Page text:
In CardioNet, LLC v. InfoBionic, Inc., the Federal Circuit found that the medical device claims at issue were “directed to” patent-eligible subject matter under 35 USC § 101. The district court had reached the opposite conclusion at the motion to dismiss stage, finding the claims ineligible under the “abstract idea” category of judicial exceptions. This case underscores the value of establishing eligibility at step one of the Alice/Mayo framework.
The patent at issue was CardioNet’s U.S. Patent No. 7,941,207, directed to devices for detecting and reporting atrial fibrillation or atrial flutter in a patient. Claim 1 is reproduced below:
1. A device, comprising:
a beat detector to identify a beat-to-beat timing of cardiac activity;
a ventricular beat detector to identify ventricular beats in the cardiac activity;
variability determination logic to determine a variability in the beat-to-beat timing of a collection of beats;
relevance determination logic to identify a relevance of the variability in the beat-to-beat timing to at least one of atrial fibrillation and atrial flutter; and
an event generator to generate an event when the variability in the beat-to-beat timing is identified as relevant to the at least one of atrial fibrillation and atrial flutter in light of the variability in the beat-to-beat timing caused by ventricular beats identified by the ventricular beat detector.
As explained by the Federal Circuit, “the device detects beat-to-beat timing of cardiac activity, detects premature ventricular beats (irregular beats that interrupt the normal heart rhythm), and determines the relevance of the beat-to-beat timing to atrial fibrillation or atrial flutter, taking into account the variability in the beat-to-beat timing caused by premature ventricular beats.”
On InfoBionic’s motion, the district court evaluated the claims for eligibility under the two-step Alice/Mayo framework. At the first step, the district court determined that the claims were directed to the abstract idea that atrial fibrillation and atrial flutter “can be distinguished by focusing on the variability of the irregular heartbeat.” At the second step, the district court recognized that the idea “may well improve the field of cardiac telemetry,” but found that insufficient without “improvements to any particular computerized technology.”
The Federal Circuit Decision was authored by Judge Stoll and joined by Judge Plager. Judge Dyk concurred with the majority’s determination of eligibility but dissented from other aspects of the majority opinion.
As in another recent non-diagnostic method case, the Federal Circuit determined that the claims were “directed to” patent-eligible subject matter at step one of the Alice/Mayo framework:
When read as a whole, and in light of the written description, we conclude that claim 1 of the ’207 patent is directed to an improved cardiac monitoring device and not to an abstract idea. In particular, the language of claim 1 indicates that it is directed to a device that detects beat-to-beat timing of cardiac activity, detects premature ventricular beats, and determines the relevance of the beat-to-beat timing to atrial fibrillation or atrial flutter, taking into account the variability in the beat-to-beat timing caused by premature ventricular beats identified by the device’s ventricular beat detector.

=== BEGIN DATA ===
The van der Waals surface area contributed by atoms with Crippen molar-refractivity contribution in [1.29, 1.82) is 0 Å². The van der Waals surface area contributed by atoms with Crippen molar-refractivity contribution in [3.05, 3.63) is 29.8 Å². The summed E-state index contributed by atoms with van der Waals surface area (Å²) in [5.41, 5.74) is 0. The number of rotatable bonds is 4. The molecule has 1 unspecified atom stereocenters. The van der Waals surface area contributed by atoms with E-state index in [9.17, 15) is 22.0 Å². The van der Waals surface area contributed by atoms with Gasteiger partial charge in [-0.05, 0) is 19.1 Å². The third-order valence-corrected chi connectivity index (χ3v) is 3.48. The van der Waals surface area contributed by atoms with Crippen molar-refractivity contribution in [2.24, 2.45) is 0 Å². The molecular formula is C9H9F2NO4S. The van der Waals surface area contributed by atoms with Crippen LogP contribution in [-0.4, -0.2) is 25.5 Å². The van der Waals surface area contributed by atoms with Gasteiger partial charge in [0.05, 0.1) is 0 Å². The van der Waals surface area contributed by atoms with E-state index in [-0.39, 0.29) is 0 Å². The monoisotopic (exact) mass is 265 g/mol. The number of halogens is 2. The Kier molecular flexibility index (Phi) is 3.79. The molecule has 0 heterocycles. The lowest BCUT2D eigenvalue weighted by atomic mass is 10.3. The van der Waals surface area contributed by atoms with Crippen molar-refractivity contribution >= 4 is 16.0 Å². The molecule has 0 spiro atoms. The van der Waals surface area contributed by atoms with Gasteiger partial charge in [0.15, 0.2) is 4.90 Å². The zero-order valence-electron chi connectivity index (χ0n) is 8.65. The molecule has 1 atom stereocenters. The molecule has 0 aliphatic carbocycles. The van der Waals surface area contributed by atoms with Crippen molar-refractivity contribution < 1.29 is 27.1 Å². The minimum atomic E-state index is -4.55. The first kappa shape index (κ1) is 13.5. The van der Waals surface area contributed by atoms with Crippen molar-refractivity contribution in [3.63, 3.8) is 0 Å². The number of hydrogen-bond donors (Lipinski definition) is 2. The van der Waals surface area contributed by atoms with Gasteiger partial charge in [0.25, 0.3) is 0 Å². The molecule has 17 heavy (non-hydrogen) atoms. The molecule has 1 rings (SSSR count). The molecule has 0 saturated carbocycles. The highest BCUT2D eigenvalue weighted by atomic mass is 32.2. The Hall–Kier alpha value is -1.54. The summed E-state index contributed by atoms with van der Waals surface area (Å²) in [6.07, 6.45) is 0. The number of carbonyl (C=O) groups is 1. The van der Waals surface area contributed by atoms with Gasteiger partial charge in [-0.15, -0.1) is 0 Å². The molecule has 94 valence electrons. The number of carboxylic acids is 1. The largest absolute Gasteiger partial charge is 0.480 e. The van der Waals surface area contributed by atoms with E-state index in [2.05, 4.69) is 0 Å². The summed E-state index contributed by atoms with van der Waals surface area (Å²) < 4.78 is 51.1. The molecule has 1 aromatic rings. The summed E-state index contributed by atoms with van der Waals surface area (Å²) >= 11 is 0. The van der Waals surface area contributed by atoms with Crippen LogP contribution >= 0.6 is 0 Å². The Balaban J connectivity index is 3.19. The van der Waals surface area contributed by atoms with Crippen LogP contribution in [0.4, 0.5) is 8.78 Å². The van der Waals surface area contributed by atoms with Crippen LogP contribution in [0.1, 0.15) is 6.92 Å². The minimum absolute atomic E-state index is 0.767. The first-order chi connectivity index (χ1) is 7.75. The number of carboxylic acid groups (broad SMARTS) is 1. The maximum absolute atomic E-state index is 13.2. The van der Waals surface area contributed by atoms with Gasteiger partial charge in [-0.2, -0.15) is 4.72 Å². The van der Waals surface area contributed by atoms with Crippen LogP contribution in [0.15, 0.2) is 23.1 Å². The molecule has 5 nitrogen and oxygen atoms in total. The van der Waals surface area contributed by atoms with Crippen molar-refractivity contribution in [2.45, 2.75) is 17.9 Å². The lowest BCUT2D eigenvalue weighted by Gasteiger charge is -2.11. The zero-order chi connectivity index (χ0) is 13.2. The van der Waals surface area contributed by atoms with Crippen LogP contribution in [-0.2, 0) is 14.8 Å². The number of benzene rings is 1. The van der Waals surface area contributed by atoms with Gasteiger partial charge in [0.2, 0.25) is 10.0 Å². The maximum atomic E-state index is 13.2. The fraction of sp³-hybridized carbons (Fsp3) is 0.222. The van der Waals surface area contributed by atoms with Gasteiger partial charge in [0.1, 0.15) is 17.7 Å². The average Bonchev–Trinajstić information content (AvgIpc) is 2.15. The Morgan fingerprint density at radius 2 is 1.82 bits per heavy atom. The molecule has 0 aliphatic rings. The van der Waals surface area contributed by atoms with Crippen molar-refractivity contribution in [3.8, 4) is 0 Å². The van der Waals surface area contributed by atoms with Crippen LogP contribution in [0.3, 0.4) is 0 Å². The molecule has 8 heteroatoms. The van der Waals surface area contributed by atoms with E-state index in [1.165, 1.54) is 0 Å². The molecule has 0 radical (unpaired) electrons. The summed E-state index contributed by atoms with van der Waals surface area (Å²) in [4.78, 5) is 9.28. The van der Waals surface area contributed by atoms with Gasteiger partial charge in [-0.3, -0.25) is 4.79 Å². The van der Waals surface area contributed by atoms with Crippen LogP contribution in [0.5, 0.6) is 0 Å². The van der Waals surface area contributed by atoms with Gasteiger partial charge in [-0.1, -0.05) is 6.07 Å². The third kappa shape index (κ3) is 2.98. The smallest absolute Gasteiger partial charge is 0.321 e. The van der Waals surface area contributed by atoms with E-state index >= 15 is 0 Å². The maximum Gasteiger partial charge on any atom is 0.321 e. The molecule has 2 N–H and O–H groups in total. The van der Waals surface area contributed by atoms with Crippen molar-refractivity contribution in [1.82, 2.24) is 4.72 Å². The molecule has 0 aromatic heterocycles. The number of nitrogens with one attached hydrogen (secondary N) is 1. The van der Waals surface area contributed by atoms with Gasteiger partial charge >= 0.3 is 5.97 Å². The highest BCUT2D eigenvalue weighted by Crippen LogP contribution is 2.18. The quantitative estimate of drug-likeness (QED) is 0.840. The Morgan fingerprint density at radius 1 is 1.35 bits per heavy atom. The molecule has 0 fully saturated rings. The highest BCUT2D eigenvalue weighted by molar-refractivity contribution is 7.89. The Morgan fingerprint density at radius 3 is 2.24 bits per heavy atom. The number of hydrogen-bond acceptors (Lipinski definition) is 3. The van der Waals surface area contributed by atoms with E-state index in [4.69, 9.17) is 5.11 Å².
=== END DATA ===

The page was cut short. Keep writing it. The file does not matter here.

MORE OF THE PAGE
Quoting McRO, Inc. v. Bandai Namco Games Am. Inc., 837 F.3d 1299 (Fed. Cir. 2016), the Federal Circuit explained:
In our view, the claims “focus on a specific means or method that improves” cardiac monitoring technology; they are not “directed to a result or effect that itself is the abstract idea and merely invoke generic processes and machinery.”
Addressing the district court decision, the Federal Circuit noted:
At the heart of the district court’s erroneous step one analysis is the incorrect assumption that the claims are directed to automating known techniques. …. [T]he written description does not disclose that doctors performed the same techniques as the claimed device in diagnosing atrial fibrillation or atrial flutter. …. [I]t is difficult to fathom how doctors mentally or manually used “logic to identify the relevance of the variability [in the beat-to-beat timing] using a nonlinear function of a beat-to-beat interval” as required by claim 10. ….
The Federal Circuit also echoed McRO’s warning against “oversimplifying the claims by looking at them generally and failing to account for the specific requirements of the claims”:
[T]he claims of the ’207 patent do not merely collect electronic information, display information, or embody mental processes. …. Rather, as discussed above, they fit into the class of claims that focus on “an improvement in computers [and other technologies] as tools.”
Thus, the Federal Circuit found the claims eligible at step one of the two-step Alice/Mayo framework.
Judge Dyk “agree[d] with the majority that the claims have not been shown to be patent ineligible under section 101,” but disagreed with what he refers to as dicta in the majority opinion. In particular, Judge Dyk disagrees with the majority’s conclusion that “step one of the Alice framework does not require an evaluation of the prior art or facts outside of the intrinsic record regarding the state of the art at the time of the invention,” According to Judge Dyk, “No case has ever said that the nature of a longstanding practice cannot be determined by looking at the prior art.”